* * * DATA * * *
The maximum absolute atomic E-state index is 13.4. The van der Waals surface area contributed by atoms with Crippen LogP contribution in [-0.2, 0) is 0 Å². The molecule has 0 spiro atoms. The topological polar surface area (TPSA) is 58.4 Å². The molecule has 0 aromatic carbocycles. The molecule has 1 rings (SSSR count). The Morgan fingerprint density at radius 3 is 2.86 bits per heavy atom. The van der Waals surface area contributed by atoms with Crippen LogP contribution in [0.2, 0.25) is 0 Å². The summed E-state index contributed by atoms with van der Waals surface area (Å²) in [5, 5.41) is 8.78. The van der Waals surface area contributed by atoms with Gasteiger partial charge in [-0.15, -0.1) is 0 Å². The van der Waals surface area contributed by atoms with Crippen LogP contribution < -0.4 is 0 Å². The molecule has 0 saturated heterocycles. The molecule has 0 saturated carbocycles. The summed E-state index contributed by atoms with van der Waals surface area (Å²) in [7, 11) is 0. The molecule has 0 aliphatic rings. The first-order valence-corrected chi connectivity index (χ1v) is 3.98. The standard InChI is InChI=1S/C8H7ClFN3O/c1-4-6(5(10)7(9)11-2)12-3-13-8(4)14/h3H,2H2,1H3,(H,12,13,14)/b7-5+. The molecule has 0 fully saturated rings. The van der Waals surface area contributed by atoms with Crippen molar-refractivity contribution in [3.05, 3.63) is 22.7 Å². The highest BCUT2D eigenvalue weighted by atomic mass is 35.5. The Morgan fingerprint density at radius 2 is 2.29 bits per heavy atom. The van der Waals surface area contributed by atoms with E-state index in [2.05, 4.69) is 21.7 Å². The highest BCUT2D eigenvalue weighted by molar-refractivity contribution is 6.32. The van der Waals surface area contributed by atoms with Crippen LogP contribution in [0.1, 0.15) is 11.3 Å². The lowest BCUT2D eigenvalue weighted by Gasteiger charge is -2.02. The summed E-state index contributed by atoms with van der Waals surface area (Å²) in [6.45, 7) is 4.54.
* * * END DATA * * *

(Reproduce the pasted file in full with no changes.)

The maximum absolute atomic E-state index is 13.4. The van der Waals surface area contributed by atoms with Crippen LogP contribution in [-0.2, 0) is 0 Å². The molecule has 0 spiro atoms. The topological polar surface area (TPSA) is 58.4 Å². The molecule has 0 aromatic carbocycles. The molecule has 1 rings (SSSR count). The Morgan fingerprint density at radius 3 is 2.86 bits per heavy atom. The van der Waals surface area contributed by atoms with Crippen LogP contribution in [0.2, 0.25) is 0 Å². The summed E-state index contributed by atoms with van der Waals surface area (Å²) in [5, 5.41) is 8.78. The van der Waals surface area contributed by atoms with Gasteiger partial charge in [-0.15, -0.1) is 0 Å². The van der Waals surface area contributed by atoms with Crippen LogP contribution < -0.4 is 0 Å². The molecule has 0 saturated heterocycles. The molecule has 0 saturated carbocycles. The summed E-state index contributed by atoms with van der Waals surface area (Å²) in [7, 11) is 0. The molecule has 0 aliphatic rings. The first-order valence-corrected chi connectivity index (χ1v) is 3.98. The standard InChI is InChI=1S/C8H7ClFN3O/c1-4-6(5(10)7(9)11-2)12-3-13-8(4)14/h3H,2H2,1H3,(H,12,13,14)/b7-5+. The molecule has 0 fully saturated rings. The van der Waals surface area contributed by atoms with Crippen molar-refractivity contribution in [3.05, 3.63) is 22.7 Å². The highest BCUT2D eigenvalue weighted by atomic mass is 35.5. The Morgan fingerprint density at radius 2 is 2.29 bits per heavy atom. The van der Waals surface area contributed by atoms with E-state index in [2.05, 4.69) is 21.7 Å². The highest BCUT2D eigenvalue weighted by molar-refractivity contribution is 6.32. The van der Waals surface area contributed by atoms with Crippen LogP contribution in [0.1, 0.15) is 11.3 Å². The lowest BCUT2D eigenvalue weighted by Gasteiger charge is -2.02. The summed E-state index contributed by atoms with van der Waals surface area (Å²) in [6.45, 7) is 4.54.